"Compared to the schools with union contracts, (East-West) is at the bottom," said Suhrbur. "Their pay is lower than any other four-year institution I know of."
Higher education institutions are shifting increasingly to adjunct labor, freeing themselves of benefits and tenure obligations while dooming highly qualified and experienced professors to a low-paid, hectic existence shuttling between schools, using their cars as messy mobile offices.
"We have to meet with students in the halls," said Keyes, noting that professors go overboard to provide individual attention and extra help to students — many of them Chicago Public Schools graduates — who did not have access to a high quality high school education.
Organizing adjuncts is especially difficult because of their vulnerability. Most are assigned classes on a semester to semester basis, and are afraid to alienate administrators who could simply cut their workload with little explanation.
Labor historian and University of Illinois labor studies professor Joe Berry said he has never seen a situation quite like the East-West debacle, where adjuncts were suddenly told they are not employees and fired abruptly, even with classes already scheduled. He and Suhrbur said the outcome of this struggle could be precedent-setting.
"If they get away with this, the other schools will think they can too, organizing in this sector will be deeply hindered," Berry said. "It could even threaten existing unions. These people are real heroes. These may not be good jobs or full-time jobs, but people depend on this income, especially in this economic climate. Things that used to be side jobs are now essential to someone's living. So for them to take a stand is incredibly courageous."
Keyes said they will continue pushing for unionization and better conditions for East-West adjuncts despite the firings.
"This is all protected activity, but still people are scared for their jobs," said Suhrbur. "The question is will people still be willing to stand up for themselves?"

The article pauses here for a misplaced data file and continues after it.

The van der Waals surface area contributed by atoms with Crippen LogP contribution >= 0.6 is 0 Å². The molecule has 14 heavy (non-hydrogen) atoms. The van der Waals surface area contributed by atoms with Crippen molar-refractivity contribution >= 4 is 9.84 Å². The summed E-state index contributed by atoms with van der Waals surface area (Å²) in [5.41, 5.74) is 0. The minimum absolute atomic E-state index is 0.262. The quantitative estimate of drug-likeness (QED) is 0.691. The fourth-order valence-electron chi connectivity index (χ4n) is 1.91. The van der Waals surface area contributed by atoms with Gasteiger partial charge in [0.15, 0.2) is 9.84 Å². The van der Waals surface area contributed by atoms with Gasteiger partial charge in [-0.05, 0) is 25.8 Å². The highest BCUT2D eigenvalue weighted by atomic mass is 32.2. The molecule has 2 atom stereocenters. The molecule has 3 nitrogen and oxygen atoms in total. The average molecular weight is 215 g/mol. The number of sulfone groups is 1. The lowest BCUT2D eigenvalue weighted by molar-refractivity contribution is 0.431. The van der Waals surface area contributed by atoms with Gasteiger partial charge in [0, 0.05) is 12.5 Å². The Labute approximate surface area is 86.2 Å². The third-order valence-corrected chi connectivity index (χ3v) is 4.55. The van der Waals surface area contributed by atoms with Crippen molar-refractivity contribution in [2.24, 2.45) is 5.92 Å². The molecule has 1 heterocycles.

Like what you’ve read? Subscribe to In These Times magazine, or make a tax-deductible donation to fund this reporting.
Kari Lydersen, an In These Times contributing editor, is a Chicago-based reporter, author and journalism professor at Medill at Northwestern University, where she is fellowship director of the Social Justice News Nexus. Her work has appeared in the New York Times, the Washington Post, the Chicago Reader and The Progressive, among other publications. Her books include Mayor 1%: Rahm Emanuel and the Rise of Chicago's 99 Percent., Shoot an Iraqi: Art, Life and Resistance Under the Gun and Revolt on Goose Island: The Chicago Factory Takeover, and What it Says About the Economic Crisis.
More by Kari Lydersen
- The Heroin Crisis We’ve Ignored
- Chicago Window Workers Who Occupied Their Factory in 2008 Win New Bankruptcy Payout
- Chicago Car Wash Workers: Owner Took Their Tips, Said They Were His
- New Play Chronicles the Toll of the Deepwater Horizon Oil Spill on Workers
- Railroad Work Is Getting More and More Dangerous. These Workers Want To Change That.